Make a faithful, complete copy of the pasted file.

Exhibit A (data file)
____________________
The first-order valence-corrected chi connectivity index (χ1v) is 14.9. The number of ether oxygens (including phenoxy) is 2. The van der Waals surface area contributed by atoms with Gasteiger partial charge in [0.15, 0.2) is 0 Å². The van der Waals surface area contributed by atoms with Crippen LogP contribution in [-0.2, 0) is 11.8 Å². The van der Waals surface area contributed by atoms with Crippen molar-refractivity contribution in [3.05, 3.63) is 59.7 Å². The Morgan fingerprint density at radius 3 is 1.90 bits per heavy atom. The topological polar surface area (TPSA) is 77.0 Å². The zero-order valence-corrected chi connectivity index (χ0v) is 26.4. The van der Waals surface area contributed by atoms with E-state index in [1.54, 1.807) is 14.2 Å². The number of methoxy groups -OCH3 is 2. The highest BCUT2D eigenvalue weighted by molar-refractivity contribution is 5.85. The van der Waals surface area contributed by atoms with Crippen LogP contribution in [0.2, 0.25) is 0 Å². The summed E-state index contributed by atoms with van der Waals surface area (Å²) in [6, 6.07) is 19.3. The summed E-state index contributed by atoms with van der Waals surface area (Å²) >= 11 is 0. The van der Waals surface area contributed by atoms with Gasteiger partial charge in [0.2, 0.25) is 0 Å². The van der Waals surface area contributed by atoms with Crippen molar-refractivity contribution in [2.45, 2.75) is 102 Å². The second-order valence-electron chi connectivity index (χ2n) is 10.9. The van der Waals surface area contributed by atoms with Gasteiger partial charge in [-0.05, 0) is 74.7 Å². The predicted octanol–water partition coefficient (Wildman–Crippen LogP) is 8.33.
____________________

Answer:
The first-order valence-corrected chi connectivity index (χ1v) is 14.9. The number of ether oxygens (including phenoxy) is 2. The van der Waals surface area contributed by atoms with Gasteiger partial charge in [0.15, 0.2) is 0 Å². The van der Waals surface area contributed by atoms with Crippen LogP contribution in [-0.2, 0) is 11.8 Å². The van der Waals surface area contributed by atoms with Crippen molar-refractivity contribution in [3.05, 3.63) is 59.7 Å². The Morgan fingerprint density at radius 3 is 1.90 bits per heavy atom. The topological polar surface area (TPSA) is 77.0 Å². The zero-order valence-corrected chi connectivity index (χ0v) is 26.4. The van der Waals surface area contributed by atoms with E-state index in [1.54, 1.807) is 14.2 Å². The number of methoxy groups -OCH3 is 2. The highest BCUT2D eigenvalue weighted by molar-refractivity contribution is 5.85. The van der Waals surface area contributed by atoms with Crippen LogP contribution in [0.2, 0.25) is 0 Å². The summed E-state index contributed by atoms with van der Waals surface area (Å²) in [6, 6.07) is 19.3. The summed E-state index contributed by atoms with van der Waals surface area (Å²) >= 11 is 0. The van der Waals surface area contributed by atoms with Gasteiger partial charge in [0.2, 0.25) is 0 Å². The van der Waals surface area contributed by atoms with Crippen molar-refractivity contribution in [2.45, 2.75) is 102 Å². The second-order valence-electron chi connectivity index (χ2n) is 10.9. The van der Waals surface area contributed by atoms with Gasteiger partial charge in [-0.05, 0) is 74.7 Å². The predicted octanol–water partition coefficient (Wildman–Crippen LogP) is 8.33.